In my process of healing, which I am coming to learn is as much about healing my physical body as it is my entire heart and mind, this TEDx video from skier pro Lynsey Dyer aired on February 27th, three days after my crash, gave me a message that I desperately needed to hear.
And since I stumbled upon this video in all of my time lying supine, I have hit repeat several times. What Dyer addresses to hits so close to the bone, so close to the spikes of pain I feeling charging up and down my spine and into my left chest well, that it left me in tears. At one time she believed finding true success in the ski world, in the sport of “extreme” skiing meant NOT skiing like a girl. It meant not showing weakness of any sort, not trusting intuition when a line in the mountains looked like nothing but trouble. She then showed a series of photos of her accidents that resulted in pushing that boundary, when she lost the sense self and, instead was out to prove herself.
I will declare that I have spent all of my life, since all but two years of it have been spent on skis, trying not to ski like a girl. To me, being a girl meant being weak, even though I idolized skiers liked Picabo Street. I didn’t equate Picabo with any weakness just because she was female. For some knotted reason deep within myself, my own femaleness didn’t translate to success or appreciation or acceptance or even love on the ski slopes. It wasn’t like I was anti-girl or anything; in fact much of my high school days was about promoting women in sports. But for me personally, I relished when someone would pay me a compliment like: “Wow, you ski like a guy!”. If I was called a girl, it was a slam. To be compared to skiing like a guy meant that I was good, I was tough, and I wasn’t weak.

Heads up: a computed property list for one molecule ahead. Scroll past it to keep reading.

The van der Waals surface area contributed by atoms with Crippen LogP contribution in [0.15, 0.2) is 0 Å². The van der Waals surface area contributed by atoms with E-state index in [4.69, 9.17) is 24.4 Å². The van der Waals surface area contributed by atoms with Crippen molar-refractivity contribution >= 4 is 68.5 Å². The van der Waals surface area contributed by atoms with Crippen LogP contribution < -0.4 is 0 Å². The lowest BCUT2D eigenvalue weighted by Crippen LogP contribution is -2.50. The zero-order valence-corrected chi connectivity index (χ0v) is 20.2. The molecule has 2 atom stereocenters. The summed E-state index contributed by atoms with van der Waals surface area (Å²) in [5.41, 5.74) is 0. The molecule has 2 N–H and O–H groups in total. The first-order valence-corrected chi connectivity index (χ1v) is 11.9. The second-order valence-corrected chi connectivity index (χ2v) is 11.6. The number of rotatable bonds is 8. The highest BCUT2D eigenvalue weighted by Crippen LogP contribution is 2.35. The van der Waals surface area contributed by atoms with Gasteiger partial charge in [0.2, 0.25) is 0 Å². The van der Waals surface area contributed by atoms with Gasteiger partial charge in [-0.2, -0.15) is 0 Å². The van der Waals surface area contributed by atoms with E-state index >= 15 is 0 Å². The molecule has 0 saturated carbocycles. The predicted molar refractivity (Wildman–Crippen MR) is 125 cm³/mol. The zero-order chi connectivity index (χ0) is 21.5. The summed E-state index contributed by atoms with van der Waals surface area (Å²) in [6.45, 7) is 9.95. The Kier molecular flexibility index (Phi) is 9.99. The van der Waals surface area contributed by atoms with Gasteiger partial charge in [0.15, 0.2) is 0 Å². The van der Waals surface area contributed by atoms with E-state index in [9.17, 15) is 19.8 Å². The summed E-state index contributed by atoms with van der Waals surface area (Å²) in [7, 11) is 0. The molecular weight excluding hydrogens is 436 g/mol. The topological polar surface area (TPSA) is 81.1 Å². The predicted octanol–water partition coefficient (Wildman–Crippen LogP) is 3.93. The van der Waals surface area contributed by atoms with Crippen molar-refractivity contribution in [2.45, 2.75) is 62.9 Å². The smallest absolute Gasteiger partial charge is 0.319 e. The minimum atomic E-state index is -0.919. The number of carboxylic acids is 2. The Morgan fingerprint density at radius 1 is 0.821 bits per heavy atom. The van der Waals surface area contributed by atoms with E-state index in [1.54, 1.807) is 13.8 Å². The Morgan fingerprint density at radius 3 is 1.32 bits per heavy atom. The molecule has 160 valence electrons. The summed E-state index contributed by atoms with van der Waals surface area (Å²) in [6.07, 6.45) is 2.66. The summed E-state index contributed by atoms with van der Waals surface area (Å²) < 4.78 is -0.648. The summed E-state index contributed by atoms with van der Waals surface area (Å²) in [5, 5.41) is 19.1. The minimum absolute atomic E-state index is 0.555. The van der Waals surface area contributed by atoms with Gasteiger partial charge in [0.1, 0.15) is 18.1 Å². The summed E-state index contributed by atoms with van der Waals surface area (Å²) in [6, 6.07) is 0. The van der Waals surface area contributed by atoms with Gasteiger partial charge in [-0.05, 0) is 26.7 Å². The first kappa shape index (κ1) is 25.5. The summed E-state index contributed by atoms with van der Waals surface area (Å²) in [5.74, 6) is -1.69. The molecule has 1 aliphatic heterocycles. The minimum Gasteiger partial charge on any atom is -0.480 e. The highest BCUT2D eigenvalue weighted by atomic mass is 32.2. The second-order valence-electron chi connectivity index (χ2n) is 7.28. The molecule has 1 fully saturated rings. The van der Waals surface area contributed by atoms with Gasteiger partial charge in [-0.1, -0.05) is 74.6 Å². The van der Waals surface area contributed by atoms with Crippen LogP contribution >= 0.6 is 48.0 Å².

What Dyer articulates on the stage in Jackson Hole are the sentiments I’ve been grappling and wrestling with my whole life, especially in my twenties when I moved to Montana to ski. I was that girl who would walk into ski stores in search for a new pair of skis and scoff at the shop guys and declare: “I don’t ski on women’s skis. Don’t even try.” I should add that this wasn’t always about bravado because of my height and weight many skis designed for women don’t fit me. But I got off of separating myself from those “girl” skiers.
Hell, even a week before Nationals when I was training on Big Mountain, making my own race course, skating from the Summit House to the top of Chair 5 then dropping into Ptarmigan Bowl before arching into the trees, trying as much as I could to mimic a race course, I was paid my favorite compliment on the chair lift. After my run, I loaded the chair with a couple. My team jacket and my Nordic poles standout and as the lift bobbed in the air, the guy turned to me and said, “Oh wow, you’re not a guy. My wife and I’ve been watching you skate at the top and I told her, ‘Look at how good that guy is’. But you’re not a guy”.
What did I say in return, swelling with pride? “Well I’ll take that as a compliment, so no problem.” Yes, I thought to myself. I skate like a guy! That means I’m tough. That I’m good.
When my ribs hurt before I even started to compete in this year’s National Championship series, I told myself not to be weak. Frankly I was tired of being hurt. I spent all of January and February, three times a week at my physical therapists’ working on my knees. I told myself that I was stronger than any kind of pain. So I pushed, and I pushed.